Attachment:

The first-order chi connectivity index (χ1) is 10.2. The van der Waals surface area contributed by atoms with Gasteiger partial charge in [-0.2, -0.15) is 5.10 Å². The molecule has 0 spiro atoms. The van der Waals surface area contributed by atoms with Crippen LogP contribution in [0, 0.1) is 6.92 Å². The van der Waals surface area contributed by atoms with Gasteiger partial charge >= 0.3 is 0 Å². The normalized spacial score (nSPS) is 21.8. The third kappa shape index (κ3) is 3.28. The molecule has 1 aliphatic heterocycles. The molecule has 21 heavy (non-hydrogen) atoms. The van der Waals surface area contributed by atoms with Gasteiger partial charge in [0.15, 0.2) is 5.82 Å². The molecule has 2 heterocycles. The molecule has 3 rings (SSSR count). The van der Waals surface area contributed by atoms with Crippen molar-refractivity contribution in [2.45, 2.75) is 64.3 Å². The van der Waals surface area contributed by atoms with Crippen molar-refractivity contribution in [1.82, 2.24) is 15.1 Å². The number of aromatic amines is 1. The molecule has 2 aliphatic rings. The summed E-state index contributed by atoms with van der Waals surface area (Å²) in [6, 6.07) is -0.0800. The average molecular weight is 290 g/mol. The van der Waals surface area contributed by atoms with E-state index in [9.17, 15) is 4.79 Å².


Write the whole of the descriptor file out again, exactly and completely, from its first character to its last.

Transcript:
The first-order chi connectivity index (χ1) is 10.2. The van der Waals surface area contributed by atoms with Gasteiger partial charge in [-0.2, -0.15) is 5.10 Å². The molecule has 0 spiro atoms. The van der Waals surface area contributed by atoms with Crippen LogP contribution in [0, 0.1) is 6.92 Å². The van der Waals surface area contributed by atoms with Gasteiger partial charge >= 0.3 is 0 Å². The normalized spacial score (nSPS) is 21.8. The third kappa shape index (κ3) is 3.28. The molecule has 1 aliphatic heterocycles. The molecule has 21 heavy (non-hydrogen) atoms. The van der Waals surface area contributed by atoms with Gasteiger partial charge in [0.15, 0.2) is 5.82 Å². The molecule has 2 heterocycles. The molecule has 3 rings (SSSR count). The van der Waals surface area contributed by atoms with Crippen molar-refractivity contribution in [2.45, 2.75) is 64.3 Å². The van der Waals surface area contributed by atoms with Crippen molar-refractivity contribution in [1.82, 2.24) is 15.1 Å². The number of aromatic amines is 1. The molecule has 2 aliphatic rings. The summed E-state index contributed by atoms with van der Waals surface area (Å²) in [6, 6.07) is -0.0800. The average molecular weight is 290 g/mol. The van der Waals surface area contributed by atoms with E-state index in [9.17, 15) is 4.79 Å².